How Can Institutions Improve Faculty Retention?

Five faculty members sit and enjoy coffee and conversation
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Lori Blubaugh, RHIA, is Interim Director of Health Information Technology at Wallace State Community College


What can institutions do to improve faculty retention? Well, I see this in two ways—what they should do and what they shouldn’t do. I believe an institution should be willing to implement changes for the better and discontinue activities that are not optimal to retain faculty who invest time and effort to offer courses with exceptional quality.

To explain, I’ll offer examples of my previous and present experiences, and describe what some institutions do that may cause faculty to desire something different, somewhere different.


Curbing micromanagement

The first thing that comes to mind is micromanagement. I have never heard of anyone who likes to be micromanaged. Now, I understand that there are times when a faculty member may need extra guidance—a new faculty member, for example. However, unless there is evidence that a faculty member is not performing to standards, let them do their job.


Valuing new ideas from faculty

When a faculty member has an idea to help promote a course, a program, or the institution itself, and is met with disregard, they may become dejected. They’ll return to just “doing the job.” They might even look elsewhere, in the hopes of discovering an institution that will value their thoughts and ideas. Along with this, I believe it is even more disheartening for a faculty member to be led to believe their thoughts will be taken into consideration, even though no consideration will be offered. Basically, a decision has already been made with no thought to what the faculty member has to say about an issue.

As a faculty member, I do understand that decisions will be made with no consideration of how I feel or what I think about the options. However, the time of a faculty member is just as important as those in authority. An institution should not waste anyone’s time by pretending that the member’s thoughts will truly be considered. If a decision has been made, the authoritative figure should just inform the faculty member of the decision and how the implementation of such will take place. They should also offer any needed support for the change.


Evaluating faculty based on student reviews

There have been murmurings of basing much of faculty members’ evaluations on student surveys, but I have an issue with this. No faculty member is perfect. An instructor will sometimes make decisions with which some students do not agree, even if it is spelled out in the syllabus. On the other hand, there are no perfect students either. Students can write whatever they wish in a student survey with no repercussions, as the surveys are anonymous. Although most of the surveys I receive are great, I have had an occasional survey that included lies about the actions I did or did not do and portrayed me as a non-caring and ignorant instructor. So, do the other surveys overrule the one like this? If not, I believe institutions will lose exceptional faculty.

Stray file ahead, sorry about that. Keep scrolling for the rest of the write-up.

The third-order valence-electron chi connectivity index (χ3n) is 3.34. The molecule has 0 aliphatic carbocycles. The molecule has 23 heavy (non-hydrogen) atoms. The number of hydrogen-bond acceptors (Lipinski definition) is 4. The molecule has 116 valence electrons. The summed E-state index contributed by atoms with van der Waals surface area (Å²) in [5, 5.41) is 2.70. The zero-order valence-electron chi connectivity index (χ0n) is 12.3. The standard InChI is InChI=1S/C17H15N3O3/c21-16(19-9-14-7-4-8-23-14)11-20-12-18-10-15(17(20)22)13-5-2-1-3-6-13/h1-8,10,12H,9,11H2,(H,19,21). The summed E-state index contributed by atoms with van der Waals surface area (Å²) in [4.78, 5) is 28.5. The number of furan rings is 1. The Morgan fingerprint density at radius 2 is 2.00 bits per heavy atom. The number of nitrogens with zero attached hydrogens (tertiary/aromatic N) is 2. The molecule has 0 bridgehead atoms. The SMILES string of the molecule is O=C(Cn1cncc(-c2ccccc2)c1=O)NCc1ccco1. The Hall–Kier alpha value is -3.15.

Related to the student surveys, I come from the world of teaching middle school, in which I learned a great deal about how things are dealt with in education. I value my previous experience, as I have been able to share with peers some reasoning behind why students may do the things they do.

For example, students may ask to retake a quiz for any number of reasons (such as, “I didn’t have time to study”). Why do they think this is okay? Probably because they were allowed to do so in middle and high school. A student may want to turn in an assignment late. Again, why do they even ask? They were allowed to do so in middle school and high school. IF a teacher in middle school or high school said “no,” then the student’s parent or guardian would come to the school to “set a teacher straight.” There are too many times when a teacher is told to go against their principles. Let’s just admit it— it is so much easier to not “rock the boat,” because you may find yourself dealing with an angry administrator, placed in a different position, or without a position at all.


What institutions can start doing to improve faculty retention

Let’s get back on track with what an institution CAN do to make exceptional faculty never want to leave. First, find ways to show faculty members they are appreciated—give them time off (birthday days, serving the community days, going to college events during ‘work time’ with no penalty).

Institutions should also allow faculty to engage in professional development that is meaningful for their field and not try to force professional development that is a waste of faculty time.

Finally, if a faculty member has an idea for promoting a course, a program, or the institution itself, authoritative members should give that member undivided attention so that they are able to convey their ideas clearly. The authoritative member should offer a follow-up to either begin implementation of the idea or explain why it cannot be undertaken.

I don’t think there is a faculty member out there who feels they cannot be replaced. On the other hand, I know that my college has some exceptional faculty members who work hard to maintain the excellent reputation of our institution. It would be a true tragedy to lose those great faculty. I am very thankful for our college and my position as a faculty member, and I hope our institution continues to apply practices that attract and keep exceptional faculty and staff.



Are you curious how other faculty are feeling about their roles at their institutions? Download our Faces of Faculty report to learn about the current state of job satisfaction in higher education.